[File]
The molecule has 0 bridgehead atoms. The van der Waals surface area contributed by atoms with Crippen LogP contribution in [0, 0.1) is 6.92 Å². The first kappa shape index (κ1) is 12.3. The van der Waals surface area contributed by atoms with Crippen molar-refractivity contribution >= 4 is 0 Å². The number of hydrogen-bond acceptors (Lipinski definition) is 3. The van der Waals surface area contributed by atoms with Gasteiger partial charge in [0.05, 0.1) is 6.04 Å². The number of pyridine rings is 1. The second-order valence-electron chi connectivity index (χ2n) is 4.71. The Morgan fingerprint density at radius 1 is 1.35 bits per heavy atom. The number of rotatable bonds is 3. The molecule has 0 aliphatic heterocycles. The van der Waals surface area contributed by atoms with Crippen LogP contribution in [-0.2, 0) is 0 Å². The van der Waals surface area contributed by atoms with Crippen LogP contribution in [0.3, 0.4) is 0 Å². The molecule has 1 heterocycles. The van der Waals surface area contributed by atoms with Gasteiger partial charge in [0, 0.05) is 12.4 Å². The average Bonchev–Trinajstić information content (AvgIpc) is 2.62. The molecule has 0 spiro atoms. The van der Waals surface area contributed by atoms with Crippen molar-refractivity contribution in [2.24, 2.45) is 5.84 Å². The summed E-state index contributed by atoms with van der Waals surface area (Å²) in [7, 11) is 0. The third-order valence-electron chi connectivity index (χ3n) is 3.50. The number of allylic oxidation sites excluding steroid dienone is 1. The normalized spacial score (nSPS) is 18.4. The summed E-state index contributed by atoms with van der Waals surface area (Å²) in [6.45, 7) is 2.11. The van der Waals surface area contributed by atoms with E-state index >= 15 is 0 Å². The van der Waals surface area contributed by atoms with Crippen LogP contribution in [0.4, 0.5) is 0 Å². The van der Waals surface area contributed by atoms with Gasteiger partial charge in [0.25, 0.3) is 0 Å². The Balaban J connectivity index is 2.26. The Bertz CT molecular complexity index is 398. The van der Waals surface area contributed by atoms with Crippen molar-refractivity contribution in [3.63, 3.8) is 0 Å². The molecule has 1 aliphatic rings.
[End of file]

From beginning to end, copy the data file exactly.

The molecule has 0 bridgehead atoms. The van der Waals surface area contributed by atoms with Crippen LogP contribution in [0, 0.1) is 6.92 Å². The first kappa shape index (κ1) is 12.3. The van der Waals surface area contributed by atoms with Crippen molar-refractivity contribution >= 4 is 0 Å². The number of hydrogen-bond acceptors (Lipinski definition) is 3. The van der Waals surface area contributed by atoms with Gasteiger partial charge in [0.05, 0.1) is 6.04 Å². The number of pyridine rings is 1. The second-order valence-electron chi connectivity index (χ2n) is 4.71. The Morgan fingerprint density at radius 1 is 1.35 bits per heavy atom. The number of rotatable bonds is 3. The molecule has 0 aliphatic heterocycles. The van der Waals surface area contributed by atoms with Crippen LogP contribution in [-0.2, 0) is 0 Å². The van der Waals surface area contributed by atoms with Crippen LogP contribution in [0.3, 0.4) is 0 Å². The molecule has 1 heterocycles. The van der Waals surface area contributed by atoms with Gasteiger partial charge in [0, 0.05) is 12.4 Å². The average Bonchev–Trinajstić information content (AvgIpc) is 2.62. The molecule has 0 spiro atoms. The van der Waals surface area contributed by atoms with Crippen molar-refractivity contribution in [2.24, 2.45) is 5.84 Å². The summed E-state index contributed by atoms with van der Waals surface area (Å²) in [7, 11) is 0. The third-order valence-electron chi connectivity index (χ3n) is 3.50. The number of allylic oxidation sites excluding steroid dienone is 1. The normalized spacial score (nSPS) is 18.4. The summed E-state index contributed by atoms with van der Waals surface area (Å²) in [6.45, 7) is 2.11. The van der Waals surface area contributed by atoms with E-state index >= 15 is 0 Å². The van der Waals surface area contributed by atoms with Crippen LogP contribution in [0.4, 0.5) is 0 Å². The van der Waals surface area contributed by atoms with Gasteiger partial charge in [0.25, 0.3) is 0 Å². The Balaban J connectivity index is 2.26. The Bertz CT molecular complexity index is 398. The van der Waals surface area contributed by atoms with Crippen molar-refractivity contribution in [3.63, 3.8) is 0 Å². The molecule has 1 aliphatic rings.